• That suggestion sounds to me like a plot in an Agatha Christie novel,of frustrated bridge players, finding themselves in the company of someone who can’t figure out north, south, east and west .Arsinic in the canapes , I’m afraid.No offense, Kath !
          Remember, I can’t spell reliably !

  3. A nice gentle distraction for me having had a traumatic weekend we were called
    Out in the early hours of fri /sat to the hospital where sadly my mother passed peacefully away.Back to the crossword 1D also made me laugh as did 27A
    11A reminded me of a very old corny joke ( what were the names of humpty dumpty mum & dad ) perhaps we might see it in the quicky across clues one day.Many thanks to the setter & BD for the review.

  4. I know I’ve done more challenging puzzles than this. I know I’ve done more enjoyable ones, I just can’t remember when.

    Outstanding entertainment. Thank you Rufus (and to BD for the blog – as ever)

  5. Usual gentle star to the week.

    Looks like the back page has now been totally given over to advertising (every day last week and off to the same start this week), pity to see such a great paper slipping slowly into the gutter.

    • It wasn’t just the back page on Saturday (think it was Saturday) – it was the whole of the outside – it had a great big 5 on it advertising Chanel No 5.

  6. A very nice puzzle to start my week. Many thanks to Rufus, and to Big Dave for the comments.

    It’s a pity the on-line puzzle is not available a little earlier in the morning; how many Telegraph staff does it take to make one puzzle available ??

    • Speaking as an IT Pro, the answer should be “none”. Everything is available beforehand, so a little automated script to update the website on the stroke of midnight (or any other allotted time) would seem to be all that is required…

      • The puzzle was not available at about 7.30 this morning when I wanted it, nor was it available in the morning over the weekend when I wanted it. Pathetic!

  7. I agree with BD’s 1* (maybe a tiny bit more) for difficulty and 4* for enjoyment.
    I missed the hidden answer in 21a and so it took a while to see why it was what it obviously was.
    I was slow with the first word of 22a and, for no reason at all, 19d. Having already got the ‘O’ at the end of 26a I kept wanting it to be something involving ‘KO’ for unconscious but got there in the end.
    I liked 11 and 27a and 1 and 20d. My favourite was 14a which made me laugh – don’t know why. It’s the kind of clue I associate with Jay’s crosswords.
    With thanks to Rufus and BD.

  8. Thank you Rufus for a puzzle at the easier end of the scale, good fun as always. Thanks BD for the review, hints and photos.

  9. A very gentle start to the solving week. Off now to The Blue Pig in Wolvey for lunch with two of Saint Sharon’s three mums.

  10. Eased into Monday nicely with this puzzle */*** for me. Laughed out loud – not raucously mind – at 1d which was my favourite. I think that little hit of fun and satisfaction is why I do these things, in fact I am sure it is. Thanks to BD for the decode which, for once, was not needed today whilst I completed it to the lovely sounds of ‘Mutual Benefit’ on Spotify.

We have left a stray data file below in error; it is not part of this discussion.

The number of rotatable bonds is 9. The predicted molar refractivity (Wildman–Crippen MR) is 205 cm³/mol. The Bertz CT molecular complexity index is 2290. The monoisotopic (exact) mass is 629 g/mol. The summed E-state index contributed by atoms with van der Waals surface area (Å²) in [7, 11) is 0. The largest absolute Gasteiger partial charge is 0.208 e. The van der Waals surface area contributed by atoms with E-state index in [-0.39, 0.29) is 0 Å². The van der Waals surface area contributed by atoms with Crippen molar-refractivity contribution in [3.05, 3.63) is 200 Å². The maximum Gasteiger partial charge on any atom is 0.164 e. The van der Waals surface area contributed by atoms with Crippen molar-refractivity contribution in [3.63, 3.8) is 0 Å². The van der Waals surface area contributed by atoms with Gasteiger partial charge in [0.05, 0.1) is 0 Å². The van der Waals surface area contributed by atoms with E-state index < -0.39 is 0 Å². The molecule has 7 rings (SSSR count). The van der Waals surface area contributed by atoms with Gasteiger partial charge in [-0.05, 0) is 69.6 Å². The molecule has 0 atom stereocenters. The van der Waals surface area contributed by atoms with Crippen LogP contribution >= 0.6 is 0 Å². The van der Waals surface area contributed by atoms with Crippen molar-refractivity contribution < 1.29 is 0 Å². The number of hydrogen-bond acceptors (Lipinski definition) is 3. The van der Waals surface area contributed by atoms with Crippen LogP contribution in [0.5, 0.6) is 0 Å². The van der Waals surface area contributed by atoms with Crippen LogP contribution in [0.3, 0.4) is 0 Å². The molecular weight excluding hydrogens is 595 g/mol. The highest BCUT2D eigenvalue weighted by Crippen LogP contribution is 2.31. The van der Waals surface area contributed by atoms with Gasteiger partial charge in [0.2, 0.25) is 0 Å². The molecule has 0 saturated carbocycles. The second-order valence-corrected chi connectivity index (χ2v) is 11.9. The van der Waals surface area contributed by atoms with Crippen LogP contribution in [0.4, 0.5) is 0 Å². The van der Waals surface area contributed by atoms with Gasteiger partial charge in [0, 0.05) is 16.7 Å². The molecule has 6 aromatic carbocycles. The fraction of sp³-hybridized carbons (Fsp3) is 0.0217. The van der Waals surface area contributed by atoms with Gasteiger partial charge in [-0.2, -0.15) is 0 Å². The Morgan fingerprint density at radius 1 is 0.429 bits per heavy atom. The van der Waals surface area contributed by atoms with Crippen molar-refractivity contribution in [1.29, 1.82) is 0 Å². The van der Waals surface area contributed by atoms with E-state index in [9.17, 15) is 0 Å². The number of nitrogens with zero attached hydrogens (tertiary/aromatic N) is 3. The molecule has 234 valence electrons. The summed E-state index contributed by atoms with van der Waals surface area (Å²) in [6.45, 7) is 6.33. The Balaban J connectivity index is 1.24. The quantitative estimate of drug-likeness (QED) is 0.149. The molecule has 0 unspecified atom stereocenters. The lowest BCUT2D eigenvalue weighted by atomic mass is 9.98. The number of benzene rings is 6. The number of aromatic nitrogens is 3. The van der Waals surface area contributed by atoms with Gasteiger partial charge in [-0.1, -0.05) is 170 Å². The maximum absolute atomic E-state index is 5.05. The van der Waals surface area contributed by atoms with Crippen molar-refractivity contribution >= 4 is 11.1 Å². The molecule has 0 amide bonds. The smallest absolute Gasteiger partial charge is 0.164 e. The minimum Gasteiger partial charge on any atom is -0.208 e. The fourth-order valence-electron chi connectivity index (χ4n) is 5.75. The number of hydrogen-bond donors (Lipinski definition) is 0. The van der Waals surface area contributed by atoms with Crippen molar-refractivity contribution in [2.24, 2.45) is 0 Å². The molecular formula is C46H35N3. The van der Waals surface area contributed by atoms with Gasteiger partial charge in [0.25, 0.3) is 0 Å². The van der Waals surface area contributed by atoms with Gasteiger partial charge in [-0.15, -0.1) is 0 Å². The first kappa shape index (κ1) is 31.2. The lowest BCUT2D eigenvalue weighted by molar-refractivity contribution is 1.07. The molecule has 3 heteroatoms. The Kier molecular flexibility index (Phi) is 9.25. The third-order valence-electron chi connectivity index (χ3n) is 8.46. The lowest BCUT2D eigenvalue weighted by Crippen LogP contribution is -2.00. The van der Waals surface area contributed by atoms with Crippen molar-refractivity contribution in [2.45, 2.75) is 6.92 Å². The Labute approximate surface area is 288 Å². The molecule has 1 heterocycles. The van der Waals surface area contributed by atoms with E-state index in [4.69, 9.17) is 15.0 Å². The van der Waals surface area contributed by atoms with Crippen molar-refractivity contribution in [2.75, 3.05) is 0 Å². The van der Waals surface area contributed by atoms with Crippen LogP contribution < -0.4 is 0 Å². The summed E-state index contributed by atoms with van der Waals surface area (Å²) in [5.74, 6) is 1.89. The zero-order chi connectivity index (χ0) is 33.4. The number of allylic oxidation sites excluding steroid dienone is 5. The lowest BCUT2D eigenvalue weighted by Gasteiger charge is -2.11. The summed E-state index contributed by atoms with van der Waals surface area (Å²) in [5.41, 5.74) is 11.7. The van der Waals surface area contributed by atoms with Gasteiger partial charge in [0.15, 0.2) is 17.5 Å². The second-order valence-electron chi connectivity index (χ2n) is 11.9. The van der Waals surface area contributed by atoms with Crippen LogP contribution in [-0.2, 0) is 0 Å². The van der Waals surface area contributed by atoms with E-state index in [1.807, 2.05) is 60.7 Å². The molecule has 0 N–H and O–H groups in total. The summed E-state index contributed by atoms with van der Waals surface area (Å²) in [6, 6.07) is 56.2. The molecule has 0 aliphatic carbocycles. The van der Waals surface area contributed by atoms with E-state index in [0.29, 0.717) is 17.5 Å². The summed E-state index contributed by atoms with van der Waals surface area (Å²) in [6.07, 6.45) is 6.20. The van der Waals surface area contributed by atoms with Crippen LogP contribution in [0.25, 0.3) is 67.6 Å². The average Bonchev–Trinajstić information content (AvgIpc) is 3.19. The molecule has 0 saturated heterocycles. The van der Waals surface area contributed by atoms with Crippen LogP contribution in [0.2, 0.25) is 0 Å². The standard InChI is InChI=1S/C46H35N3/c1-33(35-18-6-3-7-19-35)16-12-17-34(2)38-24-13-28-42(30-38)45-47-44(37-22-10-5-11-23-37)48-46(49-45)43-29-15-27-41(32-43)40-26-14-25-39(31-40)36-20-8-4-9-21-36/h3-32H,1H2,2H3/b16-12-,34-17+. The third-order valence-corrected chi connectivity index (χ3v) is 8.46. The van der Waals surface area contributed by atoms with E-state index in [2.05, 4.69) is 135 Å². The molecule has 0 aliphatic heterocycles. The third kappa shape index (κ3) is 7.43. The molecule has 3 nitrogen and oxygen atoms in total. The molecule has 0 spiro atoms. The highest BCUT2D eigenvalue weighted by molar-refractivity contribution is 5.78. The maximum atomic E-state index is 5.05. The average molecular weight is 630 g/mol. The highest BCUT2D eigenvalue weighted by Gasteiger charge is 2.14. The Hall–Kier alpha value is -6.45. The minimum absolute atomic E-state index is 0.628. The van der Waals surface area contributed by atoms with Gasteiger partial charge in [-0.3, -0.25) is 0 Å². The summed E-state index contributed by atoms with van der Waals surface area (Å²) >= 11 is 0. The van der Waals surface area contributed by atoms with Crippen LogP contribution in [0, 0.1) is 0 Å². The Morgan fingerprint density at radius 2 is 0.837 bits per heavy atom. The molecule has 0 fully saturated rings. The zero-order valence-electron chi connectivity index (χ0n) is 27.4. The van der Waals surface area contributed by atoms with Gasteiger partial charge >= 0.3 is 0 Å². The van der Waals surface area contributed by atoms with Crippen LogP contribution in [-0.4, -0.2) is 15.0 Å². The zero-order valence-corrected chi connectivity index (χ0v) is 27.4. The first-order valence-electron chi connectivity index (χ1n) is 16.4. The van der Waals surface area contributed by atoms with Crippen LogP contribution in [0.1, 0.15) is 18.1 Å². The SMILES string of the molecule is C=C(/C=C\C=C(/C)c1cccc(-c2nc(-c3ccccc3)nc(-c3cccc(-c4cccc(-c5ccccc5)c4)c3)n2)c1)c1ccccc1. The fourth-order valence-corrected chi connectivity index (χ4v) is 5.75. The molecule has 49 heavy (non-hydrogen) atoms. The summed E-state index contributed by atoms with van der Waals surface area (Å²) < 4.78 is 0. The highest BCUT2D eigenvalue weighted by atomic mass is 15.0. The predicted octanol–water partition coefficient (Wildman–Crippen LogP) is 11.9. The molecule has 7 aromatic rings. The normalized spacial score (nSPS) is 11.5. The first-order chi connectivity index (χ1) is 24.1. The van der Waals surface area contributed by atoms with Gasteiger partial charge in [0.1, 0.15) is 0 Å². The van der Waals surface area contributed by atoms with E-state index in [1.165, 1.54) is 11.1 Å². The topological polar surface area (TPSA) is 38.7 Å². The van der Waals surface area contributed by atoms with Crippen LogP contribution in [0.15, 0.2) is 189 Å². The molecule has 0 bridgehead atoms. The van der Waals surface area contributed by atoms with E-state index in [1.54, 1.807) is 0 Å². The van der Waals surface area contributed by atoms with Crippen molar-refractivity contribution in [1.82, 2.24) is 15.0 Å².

11. Totally enjoyed this one, although one of his easier puzzles, fav clue 11a, thanks for review /hints Dave I didn’t need them today not even to understand a clue http://bigdave44.com/wp-content/plugins/wp-monalisa/icons/wpml_good.gif
    Off to practice some flute now, whoever is mad enough to join a band just before Christmas!! http://bigdave44.com/wp-content/plugins/wp-monalisa/icons/smiley-phew.gif , also have French homework and nibbles to sort out for the ‘art class party’ so I doubt I’ll be back today, Happy Monday everyone, weather here dry and bright we had some amazing red skies yesterday evening…wow factor!

  12. Re 15D. According to the wonderful “Iron Men With Wooden Wings” by Lou Cameron, the phrase “dog fighting” was used by journalists as a more acceptable version of what the WW1 pilots said. If you’ve even seen a randy dog with an unenthusiastic bitch, then you’ll see what term was being used for aerial combat!

  13. Dentist first thing, but all’s well there thank goodness, & a very nice crossword at lunch time. Just needed one or two nudges in the right direction from BD for which thank you. 14 across was my favourite today. Nice & bright in Scarborough. Thank you to the setter.http://bigdave44.com/wp-content/plugins/wp-monalisa/icons/wpml_smile.gif

  14. Thought this was a really enjoyable doddle – thanks Rufus – and was ready to agree with BD’s */**** but drew blank on 13a which was because I had wrong, but perhaps feasible, solution to 7d. Several clues amused me http://bigdave44.com/wp-content/plugins/wp-monalisa/icons/wpml_yes.gifincluding 14a, 18a, 22a and 15d.

  15. Thanks to Rufus and to Big Dave for the review and hints. A very enjoyable, but straightforward start to the week. 1d made me laugh, but Favourites were 22a and 15d.
    Was 1*/4* for me. Nice bit of sun in Central London.

  16. As usual, great start to the week with my favourite setter, Rufus. So many entertaining clues. Thanks for your review, BD, but didn’t need you today. Agree with your ratings.http://bigdave44.com/wp-content/plugins/wp-monalisa/icons/wpml_yahoo.gif

  17. Lovely crossword although made it hard for myself by putting in dispatch at 7d – seemed to fit until twigged 12a . Thanks to setter and BD.

  18. Last in was 16d for some reason that eludes us now, particularly as it appeared in an expanded from on the previous day. A nice companion piece for the Brendan in the Grauniad, which made a lot of sense. Good fun.
    Thanks Rufus and BD.

    Don’t forget to have a look at the NTSPP 200 if you haven’t yet. It really is worth the effort.

  19. I didn’t find it all that easy but really very enjoyable.Thanks to Rufus and BD, who is doing overtime, as far as I can see.

  20. I think Rufus should start a school for crossword compilers. Compiling seems to be a dying art. The Rufus-type, traditional crossword is rarely seen. Humour, great surface readings and all-round entertainment.

    • And he isn’t in the Guardian or FT, unfortunately ! The Guardian’s Brendan is worth doing , although themed , I didn’t find itall that easy.The FT, Crux, is very doable.

        • No, Andy, I’m missing the usual three Rufus/ Dante puzzles, as today the Guardian featured Brendan, who is , of course, splendid, and the FT had Crux today instead of Dante, which was also very sweet, but lacks the Rufus “je ne sais quoi”.